More than a dozen robotics researchers expressed the need for robots to play a greater role in managing the ongoing coronavirus pandemic, as well as in future preparedness. They pointed to three broad medical areas where robots can make a difference: clinical care with applications such as telemedicine and decontamination; logistics for delivery and handling of medical waste; and reconnaissance such as quarantine enforcement.

The academics noted that these robotic uses were outlined first during the 2015 Ebola outbreak, and are starting to be put to the test particularly in proof-of-concept efforts in China. Medical robotics companies, such as San Antonio-based robotic disinfection player Xenex Disinfection Services and Austin, Texas.-based hospital robot assistant startup Diligent Robotics Inc., are working toward better supporting a strapped medical community. The editorial appeared in the March 25 issue of Science Robotics.

“We've been working seven days a week for the past several weeks and added shifts to accommodate production,” Xenex CEO Morris Miller told BioWorld. “Initially we saw demand increase from overseas (Asia and then Italy), but now we are getting requests from around the world. We've also seen a surge in the U.S.”

“Those requests have come from new customers as well as existing customers who are expanding their programs to include more robots so they can disinfect more rooms and areas within their facility,” he continued. “One of the things that sets our technology apart is speed. Our robots work in a five-minute cycle, so hospitals can disinfect dozens of rooms per day per robot.”

Robots in the clinic

The robotics researchers explored wide-ranging uses for robotics in the editorial, including to stabilize manufacturing and remote operations of essential functions; to provide social interaction for isolated people; and to monitor infected people to ensure quarantine adherence. But it also identified several specific clinically oriented functions for robots.

In med tech, the routine implementation of robotics has been largely limited to surgical robots, which have recently attracted several high-profile industry players such as Medtronic plc and Johnson & Johnson. But the researchers expect that routine patient care could inspire a whole slew of robotic applications in med tech – that are only made more urgent by this pandemic and the promise of others in the future.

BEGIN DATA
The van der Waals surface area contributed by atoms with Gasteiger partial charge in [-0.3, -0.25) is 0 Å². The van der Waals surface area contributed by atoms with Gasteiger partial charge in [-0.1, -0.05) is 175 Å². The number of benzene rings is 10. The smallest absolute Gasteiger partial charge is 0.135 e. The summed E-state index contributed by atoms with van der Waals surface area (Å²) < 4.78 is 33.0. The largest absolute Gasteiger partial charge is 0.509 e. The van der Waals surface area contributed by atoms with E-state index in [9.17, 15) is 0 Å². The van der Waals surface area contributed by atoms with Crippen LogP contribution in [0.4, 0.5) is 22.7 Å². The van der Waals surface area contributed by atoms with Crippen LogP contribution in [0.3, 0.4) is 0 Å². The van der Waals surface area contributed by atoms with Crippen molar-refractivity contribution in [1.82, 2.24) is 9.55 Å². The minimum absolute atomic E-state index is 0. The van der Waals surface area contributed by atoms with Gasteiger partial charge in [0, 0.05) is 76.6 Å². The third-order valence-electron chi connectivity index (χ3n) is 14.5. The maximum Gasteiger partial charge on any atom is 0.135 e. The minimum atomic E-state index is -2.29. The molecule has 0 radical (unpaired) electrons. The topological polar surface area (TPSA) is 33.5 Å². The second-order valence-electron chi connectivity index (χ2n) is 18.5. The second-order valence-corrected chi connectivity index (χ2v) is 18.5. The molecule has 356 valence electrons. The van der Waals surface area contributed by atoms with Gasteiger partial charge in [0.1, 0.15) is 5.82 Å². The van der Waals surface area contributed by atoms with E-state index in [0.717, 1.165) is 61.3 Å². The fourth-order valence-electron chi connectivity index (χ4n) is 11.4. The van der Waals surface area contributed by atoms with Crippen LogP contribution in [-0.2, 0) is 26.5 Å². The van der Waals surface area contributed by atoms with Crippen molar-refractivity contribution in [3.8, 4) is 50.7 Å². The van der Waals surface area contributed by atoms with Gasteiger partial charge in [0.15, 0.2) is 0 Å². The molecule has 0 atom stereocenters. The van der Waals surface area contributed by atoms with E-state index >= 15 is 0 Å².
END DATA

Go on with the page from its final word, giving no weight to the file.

When it comes to clinical care, robotics can be useful when it comes to disease prevention, diagnosis and screening, and patient care and disease management, the researchers argue. Ensuring that providers are adequately protected during the diagnosis and screening process has proven an enormous stumbling block in many countries with the coronavirus. Robotic swabbing and even blood draws could help to protect humans from these risky procedures.

“During a major outbreak, a key challenge is a lack of qualified staff to swab patients and process test samples. Automated or robot-assisted nasopharyngeal and oropharyngeal swabbing may speed up the process, reduce the risk of infection, and free up staff for other tasks,” noted the editorial.

“Some people do not develop symptoms of the virus or harbor the virus at the moment of testing. In these cases, a blood test to check for antibody appearance could be crucial and used to identify silent infections,” it continued. “Automating the process of drawing blood for laboratory tests could also relieve medical staff from a task with a high risk of exposure. Researchers are studying robotic systems based on ultrasound imaging identification of peripheral forearm veins for automated venepuncture.”

The researchers cited a recent Technology paper on the first-in-human testing of an AI-based robot developed by Rutgers University researchers that can conduct blood draws. It performed comparable to clinical standards, with 97% success rates in patients without challenging venous access. This system is expected to also be extended into IV catheterization, central venous access, dialysis and arterial line placement.